Graduate students are the heart and soul of the APA and the future of psychology. It is important to be aware of-and celebrate-the ways our experiences as psychologists-in-training will influence the direction of the field. Each graduate student has a special story to tell about how they became interested in psychology and about their journeys to become psychologists (see "Getting what they need"). These stories are important because they serve as maps that will help us determine the trajectory of the field. As I think back on my own education, I realize that I have always been interested in the subject matter of psychology. My knowledge of psychology and my commitment for a career using psychological principles grew after taking a high school psychology course. However, the road to becoming a psychologist looked long, expensive and unattainable. Part of this perception came from doing research about psychology careers, and part of it came from my upbringing. I was raised in a family and culture that did not value psychology or people who pursued careers in psychology. Fortunately, during my undergraduate studies at the University of Florida, I met two excellent undergraduate psychologist mentors: Carolyn Tucker, PhD, and Bonnie Moradi, PhD. These two psychologists helped me identify and pursue my goal of getting into graduate school in counseling psychology. My early mentoring experiences have meant very much to me, and they laid the foundation for much of my success as a graduate student.
Next, I decided to pursue my doctoral degree at the University of Akron, which is the same university that one of my mentors attended. Much of the course work resembles that of other APA-accredited programs. However, I have had two unique training experiences. My first was the three years I worked as a graduate student intern in the Archives of the History of American Psychology (AHAP) at the University of Akron.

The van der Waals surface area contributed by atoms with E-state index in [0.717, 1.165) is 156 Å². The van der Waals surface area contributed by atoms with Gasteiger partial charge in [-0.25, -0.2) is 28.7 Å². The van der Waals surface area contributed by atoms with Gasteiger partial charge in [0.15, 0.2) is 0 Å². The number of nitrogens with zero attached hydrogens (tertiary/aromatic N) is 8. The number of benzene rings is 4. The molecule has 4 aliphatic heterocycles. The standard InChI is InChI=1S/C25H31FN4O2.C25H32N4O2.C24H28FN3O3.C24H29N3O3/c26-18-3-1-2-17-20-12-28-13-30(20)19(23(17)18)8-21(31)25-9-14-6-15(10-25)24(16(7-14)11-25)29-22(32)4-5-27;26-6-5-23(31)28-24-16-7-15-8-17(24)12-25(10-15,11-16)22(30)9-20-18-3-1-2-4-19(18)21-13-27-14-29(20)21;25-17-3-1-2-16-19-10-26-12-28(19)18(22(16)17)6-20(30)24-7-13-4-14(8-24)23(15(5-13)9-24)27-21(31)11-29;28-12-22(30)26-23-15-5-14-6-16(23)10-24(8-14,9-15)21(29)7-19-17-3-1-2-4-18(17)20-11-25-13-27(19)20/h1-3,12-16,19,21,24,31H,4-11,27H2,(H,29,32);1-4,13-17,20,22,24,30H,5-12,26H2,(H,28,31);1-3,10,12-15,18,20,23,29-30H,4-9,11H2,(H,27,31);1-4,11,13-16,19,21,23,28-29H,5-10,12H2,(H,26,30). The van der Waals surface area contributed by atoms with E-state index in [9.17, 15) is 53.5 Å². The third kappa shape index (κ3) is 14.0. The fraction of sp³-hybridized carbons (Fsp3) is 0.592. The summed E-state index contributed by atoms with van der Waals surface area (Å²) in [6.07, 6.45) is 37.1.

AHAP's mission is to promote research in the history of psychology by collecting, cataloguing and preserving psychology's historical record. AHAP contains the papers of many psychologists and the records of several psychology organizations as well as psychology-related films, photos, instruments, apparatus, audiotapes, videotapes, books and tests. This organization was started in 1965, but some of the materials date to the 1800s. My experience at AHAP has taught me a great deal about the science and practice of psychology through the decades. The richness and diversity of the field of psychology continually amazed me. Reading psychologists' personal letters and the reports of organizational issues addressed by psychology organizations gives me great hope for the future of psychology. To learn more about AHAP, visit www3.uakron.edu/ahap.
The other unique experience has been my involvement in APAGS. I have been a student affiliate member of APA since 2001. I got involved in APAGS during my first year of graduate school because I wanted to participate in service work and meet other graduate students who shared my interests. In my second year, I began my term as the APAGS subcommittee chair for the Committee on Ethnic Minority Affairs. After completing my term, I ran for APAGS chair. My experience as an APAGS leader has been amazing, awe-inspiring and educational. I have been able to gain many mentors and educational experiences that I would not have access to otherwise. The best part of serving as an APAGS leader is meeting other graduate students and hearing about their experiences, hopes and dreams.
I have enjoyed sharing my story, and I would like to hear the stories of other graduate students. If you would like to share your story with me, send me an e-mail. I look forward to hearing from you!